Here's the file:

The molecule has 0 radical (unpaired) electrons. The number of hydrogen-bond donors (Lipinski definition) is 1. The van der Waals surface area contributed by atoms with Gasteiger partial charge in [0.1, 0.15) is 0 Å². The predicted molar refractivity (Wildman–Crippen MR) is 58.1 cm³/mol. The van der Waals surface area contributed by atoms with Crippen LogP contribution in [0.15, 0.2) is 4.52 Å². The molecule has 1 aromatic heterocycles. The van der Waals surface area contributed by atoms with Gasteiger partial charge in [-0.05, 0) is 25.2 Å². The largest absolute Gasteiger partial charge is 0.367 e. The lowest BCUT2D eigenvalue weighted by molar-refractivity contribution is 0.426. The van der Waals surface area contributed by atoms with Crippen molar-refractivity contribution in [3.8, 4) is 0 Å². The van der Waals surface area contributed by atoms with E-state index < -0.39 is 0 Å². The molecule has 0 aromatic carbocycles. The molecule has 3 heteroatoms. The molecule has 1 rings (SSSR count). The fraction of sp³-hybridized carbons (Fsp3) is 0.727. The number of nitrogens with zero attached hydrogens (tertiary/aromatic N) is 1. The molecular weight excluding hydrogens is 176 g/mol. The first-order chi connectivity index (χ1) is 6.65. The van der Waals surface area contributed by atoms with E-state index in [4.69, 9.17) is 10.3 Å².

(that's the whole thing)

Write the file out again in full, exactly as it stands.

The molecule has 0 radical (unpaired) electrons. The number of hydrogen-bond donors (Lipinski definition) is 1. The van der Waals surface area contributed by atoms with Gasteiger partial charge in [0.1, 0.15) is 0 Å². The predicted molar refractivity (Wildman–Crippen MR) is 58.1 cm³/mol. The van der Waals surface area contributed by atoms with Crippen LogP contribution in [0.15, 0.2) is 4.52 Å². The molecule has 1 aromatic heterocycles. The van der Waals surface area contributed by atoms with Gasteiger partial charge in [-0.05, 0) is 25.2 Å². The largest absolute Gasteiger partial charge is 0.367 e. The lowest BCUT2D eigenvalue weighted by molar-refractivity contribution is 0.426. The van der Waals surface area contributed by atoms with Crippen molar-refractivity contribution in [3.8, 4) is 0 Å². The van der Waals surface area contributed by atoms with E-state index < -0.39 is 0 Å². The molecule has 0 aromatic carbocycles. The molecule has 3 heteroatoms. The molecule has 1 rings (SSSR count). The fraction of sp³-hybridized carbons (Fsp3) is 0.727. The number of nitrogens with zero attached hydrogens (tertiary/aromatic N) is 1. The molecular weight excluding hydrogens is 176 g/mol. The first-order chi connectivity index (χ1) is 6.65. The van der Waals surface area contributed by atoms with E-state index in [4.69, 9.17) is 10.3 Å².